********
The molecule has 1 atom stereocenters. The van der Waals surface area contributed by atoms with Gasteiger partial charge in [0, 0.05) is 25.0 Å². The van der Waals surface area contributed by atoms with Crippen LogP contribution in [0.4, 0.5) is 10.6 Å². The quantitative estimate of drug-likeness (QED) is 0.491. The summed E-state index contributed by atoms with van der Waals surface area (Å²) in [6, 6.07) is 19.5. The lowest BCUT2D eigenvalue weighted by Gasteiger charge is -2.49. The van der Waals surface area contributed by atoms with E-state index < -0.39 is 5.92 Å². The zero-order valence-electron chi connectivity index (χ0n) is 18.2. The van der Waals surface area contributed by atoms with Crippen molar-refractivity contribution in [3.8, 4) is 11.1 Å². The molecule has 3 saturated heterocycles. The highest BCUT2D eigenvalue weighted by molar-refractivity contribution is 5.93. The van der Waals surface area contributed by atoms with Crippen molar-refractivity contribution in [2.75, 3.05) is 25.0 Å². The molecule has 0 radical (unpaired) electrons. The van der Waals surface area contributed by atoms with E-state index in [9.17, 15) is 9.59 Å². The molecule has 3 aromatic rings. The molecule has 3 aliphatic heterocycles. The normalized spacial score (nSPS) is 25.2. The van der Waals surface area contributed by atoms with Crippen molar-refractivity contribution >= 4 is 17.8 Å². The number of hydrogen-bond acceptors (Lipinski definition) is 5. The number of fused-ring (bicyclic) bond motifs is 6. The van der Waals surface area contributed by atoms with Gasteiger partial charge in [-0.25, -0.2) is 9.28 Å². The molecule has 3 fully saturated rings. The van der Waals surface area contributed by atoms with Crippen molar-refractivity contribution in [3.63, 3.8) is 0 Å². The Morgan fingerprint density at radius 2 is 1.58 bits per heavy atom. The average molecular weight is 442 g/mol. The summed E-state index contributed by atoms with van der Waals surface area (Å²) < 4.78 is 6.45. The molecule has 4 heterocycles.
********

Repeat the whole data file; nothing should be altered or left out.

The molecule has 1 atom stereocenters. The van der Waals surface area contributed by atoms with Gasteiger partial charge in [0, 0.05) is 25.0 Å². The van der Waals surface area contributed by atoms with Crippen LogP contribution in [0.4, 0.5) is 10.6 Å². The quantitative estimate of drug-likeness (QED) is 0.491. The summed E-state index contributed by atoms with van der Waals surface area (Å²) in [6, 6.07) is 19.5. The lowest BCUT2D eigenvalue weighted by Gasteiger charge is -2.49. The van der Waals surface area contributed by atoms with E-state index < -0.39 is 5.92 Å². The zero-order valence-electron chi connectivity index (χ0n) is 18.2. The van der Waals surface area contributed by atoms with Crippen molar-refractivity contribution in [3.8, 4) is 11.1 Å². The molecule has 3 saturated heterocycles. The highest BCUT2D eigenvalue weighted by molar-refractivity contribution is 5.93. The van der Waals surface area contributed by atoms with Crippen molar-refractivity contribution in [2.75, 3.05) is 25.0 Å². The molecule has 0 radical (unpaired) electrons. The van der Waals surface area contributed by atoms with E-state index in [9.17, 15) is 9.59 Å². The molecule has 3 aromatic rings. The molecule has 3 aliphatic heterocycles. The normalized spacial score (nSPS) is 25.2. The van der Waals surface area contributed by atoms with Crippen molar-refractivity contribution >= 4 is 17.8 Å². The number of hydrogen-bond acceptors (Lipinski definition) is 5. The number of fused-ring (bicyclic) bond motifs is 6. The van der Waals surface area contributed by atoms with Gasteiger partial charge in [-0.25, -0.2) is 9.28 Å². The molecule has 3 fully saturated rings. The van der Waals surface area contributed by atoms with Crippen molar-refractivity contribution in [3.63, 3.8) is 0 Å². The Morgan fingerprint density at radius 2 is 1.58 bits per heavy atom. The average molecular weight is 442 g/mol. The summed E-state index contributed by atoms with van der Waals surface area (Å²) < 4.78 is 6.45. The molecule has 4 heterocycles.